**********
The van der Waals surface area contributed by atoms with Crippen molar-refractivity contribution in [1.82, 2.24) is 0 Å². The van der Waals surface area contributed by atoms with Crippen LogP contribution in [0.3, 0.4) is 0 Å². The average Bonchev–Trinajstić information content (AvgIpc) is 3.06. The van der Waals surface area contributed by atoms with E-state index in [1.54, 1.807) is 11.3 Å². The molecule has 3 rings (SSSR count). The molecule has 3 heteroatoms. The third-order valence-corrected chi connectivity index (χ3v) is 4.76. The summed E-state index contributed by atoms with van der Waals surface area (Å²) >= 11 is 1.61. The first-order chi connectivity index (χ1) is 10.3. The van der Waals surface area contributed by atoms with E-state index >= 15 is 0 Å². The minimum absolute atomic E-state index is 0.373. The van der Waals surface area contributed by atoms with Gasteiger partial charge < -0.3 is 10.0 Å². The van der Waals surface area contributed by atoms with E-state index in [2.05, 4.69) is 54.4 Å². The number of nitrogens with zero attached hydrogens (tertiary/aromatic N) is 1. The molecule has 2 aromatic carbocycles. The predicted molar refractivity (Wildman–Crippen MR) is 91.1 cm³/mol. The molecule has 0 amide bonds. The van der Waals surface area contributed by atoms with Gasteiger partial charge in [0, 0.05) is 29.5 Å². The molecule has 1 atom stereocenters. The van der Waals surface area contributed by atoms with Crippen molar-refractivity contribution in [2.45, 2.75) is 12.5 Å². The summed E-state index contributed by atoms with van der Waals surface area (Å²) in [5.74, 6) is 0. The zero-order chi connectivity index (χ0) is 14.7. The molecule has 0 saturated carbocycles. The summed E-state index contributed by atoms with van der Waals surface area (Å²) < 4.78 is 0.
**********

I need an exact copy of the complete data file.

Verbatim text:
The van der Waals surface area contributed by atoms with Crippen molar-refractivity contribution in [1.82, 2.24) is 0 Å². The van der Waals surface area contributed by atoms with Crippen LogP contribution in [0.3, 0.4) is 0 Å². The average Bonchev–Trinajstić information content (AvgIpc) is 3.06. The van der Waals surface area contributed by atoms with E-state index in [1.54, 1.807) is 11.3 Å². The molecule has 3 rings (SSSR count). The molecule has 3 heteroatoms. The third-order valence-corrected chi connectivity index (χ3v) is 4.76. The summed E-state index contributed by atoms with van der Waals surface area (Å²) >= 11 is 1.61. The first-order chi connectivity index (χ1) is 10.3. The van der Waals surface area contributed by atoms with E-state index >= 15 is 0 Å². The minimum absolute atomic E-state index is 0.373. The van der Waals surface area contributed by atoms with Gasteiger partial charge < -0.3 is 10.0 Å². The van der Waals surface area contributed by atoms with E-state index in [2.05, 4.69) is 54.4 Å². The number of nitrogens with zero attached hydrogens (tertiary/aromatic N) is 1. The molecule has 2 aromatic carbocycles. The predicted molar refractivity (Wildman–Crippen MR) is 91.1 cm³/mol. The molecule has 0 amide bonds. The van der Waals surface area contributed by atoms with Gasteiger partial charge in [0, 0.05) is 29.5 Å². The molecule has 1 atom stereocenters. The van der Waals surface area contributed by atoms with Crippen molar-refractivity contribution in [2.45, 2.75) is 12.5 Å². The summed E-state index contributed by atoms with van der Waals surface area (Å²) in [5.74, 6) is 0. The zero-order chi connectivity index (χ0) is 14.7. The molecule has 0 saturated carbocycles. The summed E-state index contributed by atoms with van der Waals surface area (Å²) < 4.78 is 0.